“When the plural refers to two or more nouns of different genders, the masculine plural is used.”

    2 perros + 6 perras = 8 perros (not perras)
    1 gato + 8 gatas = 9 gatos (not gatas)

    like I said “a” or “as” is the feminine form for the words and as it said, though for both genders, the ending goes to the “masculine which is “o” or “os” for plural like I said and you see from the example. Perro and gata is dog and cat and as we know, dogs and cats can be male and female. But even if a sentence is about cats and dogs and the cats and dogs talked about are female and male the plural form still goes to the masculine because it must be more important ha

    the word “they” is ellos, even though it would describe men and women, it goes to the masculine. There are exceptions and the feminine and masculine are split if not in plural, but I find it interesting how the plural form if describing things or men and women will go to the masculine ending.

    • Oh yeah, that’s right. I did take a little Spanish in middle school and I remember that. And now that you mention it, this explains why I prefer the term Hispanic over Latino.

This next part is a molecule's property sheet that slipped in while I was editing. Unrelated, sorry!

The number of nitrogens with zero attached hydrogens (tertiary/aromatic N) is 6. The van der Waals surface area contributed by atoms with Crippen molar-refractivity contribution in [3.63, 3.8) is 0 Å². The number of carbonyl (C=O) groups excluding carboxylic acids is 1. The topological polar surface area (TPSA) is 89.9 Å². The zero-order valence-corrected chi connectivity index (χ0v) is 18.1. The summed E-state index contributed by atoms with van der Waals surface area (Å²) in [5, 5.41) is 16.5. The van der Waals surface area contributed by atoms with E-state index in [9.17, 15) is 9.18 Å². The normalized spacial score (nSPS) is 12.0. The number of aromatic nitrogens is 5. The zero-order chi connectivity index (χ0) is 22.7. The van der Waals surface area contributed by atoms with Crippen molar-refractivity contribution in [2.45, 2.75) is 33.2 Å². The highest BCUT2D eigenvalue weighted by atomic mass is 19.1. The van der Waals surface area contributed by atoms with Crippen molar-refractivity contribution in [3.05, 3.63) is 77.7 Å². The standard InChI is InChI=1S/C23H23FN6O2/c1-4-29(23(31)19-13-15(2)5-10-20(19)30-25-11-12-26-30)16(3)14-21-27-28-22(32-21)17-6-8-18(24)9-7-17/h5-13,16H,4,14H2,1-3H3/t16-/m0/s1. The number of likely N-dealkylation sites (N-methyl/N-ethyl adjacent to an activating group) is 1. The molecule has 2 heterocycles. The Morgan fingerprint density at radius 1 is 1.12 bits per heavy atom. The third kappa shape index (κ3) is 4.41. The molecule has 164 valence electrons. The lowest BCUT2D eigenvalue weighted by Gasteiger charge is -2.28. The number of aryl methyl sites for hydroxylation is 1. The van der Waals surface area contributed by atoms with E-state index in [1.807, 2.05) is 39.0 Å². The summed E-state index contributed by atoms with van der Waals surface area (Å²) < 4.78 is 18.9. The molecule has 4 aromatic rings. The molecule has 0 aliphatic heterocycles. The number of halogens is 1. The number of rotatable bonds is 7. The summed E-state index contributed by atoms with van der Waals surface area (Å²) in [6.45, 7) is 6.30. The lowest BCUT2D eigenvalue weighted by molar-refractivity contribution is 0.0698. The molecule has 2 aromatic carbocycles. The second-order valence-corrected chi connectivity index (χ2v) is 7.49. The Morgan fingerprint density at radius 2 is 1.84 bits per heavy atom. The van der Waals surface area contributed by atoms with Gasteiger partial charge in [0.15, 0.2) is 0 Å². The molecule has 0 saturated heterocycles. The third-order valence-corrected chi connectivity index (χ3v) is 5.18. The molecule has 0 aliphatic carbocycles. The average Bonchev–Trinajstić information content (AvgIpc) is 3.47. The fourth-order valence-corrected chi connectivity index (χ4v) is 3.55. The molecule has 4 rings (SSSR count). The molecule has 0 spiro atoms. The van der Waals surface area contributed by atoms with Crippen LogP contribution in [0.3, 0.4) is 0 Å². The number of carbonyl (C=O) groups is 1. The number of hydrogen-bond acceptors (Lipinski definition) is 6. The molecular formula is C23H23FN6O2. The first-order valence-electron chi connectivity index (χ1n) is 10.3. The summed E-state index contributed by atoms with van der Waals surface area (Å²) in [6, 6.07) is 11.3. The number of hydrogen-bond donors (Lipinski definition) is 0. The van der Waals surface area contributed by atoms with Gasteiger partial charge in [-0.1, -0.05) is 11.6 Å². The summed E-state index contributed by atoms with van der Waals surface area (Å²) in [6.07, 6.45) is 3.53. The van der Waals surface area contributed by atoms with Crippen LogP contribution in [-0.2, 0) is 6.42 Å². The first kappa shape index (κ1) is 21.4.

9. So how do you feel about using “they” and “them” for a singular reference as alternatives to the “he/she/him/her” or the klunky “he or she” and “him or her.” I prefer “they” and “them,” but still hesitate to use, because I can’t help but hear the voices of all my elementary school teachers correcting me.

    I think our language is evolving toward “they” and “them,” though.

    • When I was a little kid in grammar school we had a test where we had to write in which was correct: “they” or “he.” I was a little kid at the time and had never heard about feminism. But while I knew that I would get the answer marked wrong, I wrote in “they” anyway, because anything else was just too annoying.

      So I am all for “they” instead of “he.” “They” is wrong grammatically, but “He” is wrong sex-wise. So “they” doesn’t seem any more wrong, overall.

  10. words really do have power. Interesting that words were used to make it seem that “women” are encompassed in “men”/”human” – yet if you think about it- the word “women”, by it’s spelling alone encompasses “men.” wo-men. And men have to come out of a woman in order to be born women don’t. I haven’t read this book- the Alphabet vs. the Goddess- but the author talks about how the eve of words brought in the patriarchy/God and before that there was Her.

    • And interesting how deliberate the whole thing was in the English language — even legislation to make the change to greater patriarchy since people resisted so much. And eventually we did indeed get a world where man = men + women, and where men were primary.